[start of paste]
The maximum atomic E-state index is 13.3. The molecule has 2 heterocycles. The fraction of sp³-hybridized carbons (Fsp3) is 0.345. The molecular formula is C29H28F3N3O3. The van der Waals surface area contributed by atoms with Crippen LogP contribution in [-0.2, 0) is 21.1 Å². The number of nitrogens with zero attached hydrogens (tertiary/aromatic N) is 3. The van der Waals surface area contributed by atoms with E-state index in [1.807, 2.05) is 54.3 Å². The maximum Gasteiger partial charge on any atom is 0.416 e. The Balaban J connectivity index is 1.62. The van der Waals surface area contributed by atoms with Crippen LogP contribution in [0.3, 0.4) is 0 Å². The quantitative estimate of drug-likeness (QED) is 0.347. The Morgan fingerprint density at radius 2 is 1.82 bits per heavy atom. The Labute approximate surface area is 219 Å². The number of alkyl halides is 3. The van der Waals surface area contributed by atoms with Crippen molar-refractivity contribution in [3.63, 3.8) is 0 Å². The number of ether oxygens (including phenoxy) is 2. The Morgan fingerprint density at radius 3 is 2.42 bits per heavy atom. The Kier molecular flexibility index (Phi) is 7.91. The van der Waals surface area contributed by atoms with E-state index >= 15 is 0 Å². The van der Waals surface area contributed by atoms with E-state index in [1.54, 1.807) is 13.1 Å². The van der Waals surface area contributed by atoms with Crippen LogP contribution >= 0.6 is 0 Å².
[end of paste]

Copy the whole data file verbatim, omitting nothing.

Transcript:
The maximum atomic E-state index is 13.3. The molecule has 2 heterocycles. The fraction of sp³-hybridized carbons (Fsp3) is 0.345. The molecular formula is C29H28F3N3O3. The van der Waals surface area contributed by atoms with Crippen LogP contribution in [-0.2, 0) is 21.1 Å². The number of nitrogens with zero attached hydrogens (tertiary/aromatic N) is 3. The van der Waals surface area contributed by atoms with E-state index in [1.807, 2.05) is 54.3 Å². The maximum Gasteiger partial charge on any atom is 0.416 e. The Balaban J connectivity index is 1.62. The van der Waals surface area contributed by atoms with Crippen LogP contribution in [0.3, 0.4) is 0 Å². The quantitative estimate of drug-likeness (QED) is 0.347. The Morgan fingerprint density at radius 2 is 1.82 bits per heavy atom. The Labute approximate surface area is 219 Å². The number of alkyl halides is 3. The van der Waals surface area contributed by atoms with Crippen molar-refractivity contribution in [3.63, 3.8) is 0 Å². The number of ether oxygens (including phenoxy) is 2. The Morgan fingerprint density at radius 3 is 2.42 bits per heavy atom. The Kier molecular flexibility index (Phi) is 7.91. The van der Waals surface area contributed by atoms with E-state index >= 15 is 0 Å². The van der Waals surface area contributed by atoms with E-state index in [1.54, 1.807) is 13.1 Å². The van der Waals surface area contributed by atoms with Crippen LogP contribution >= 0.6 is 0 Å².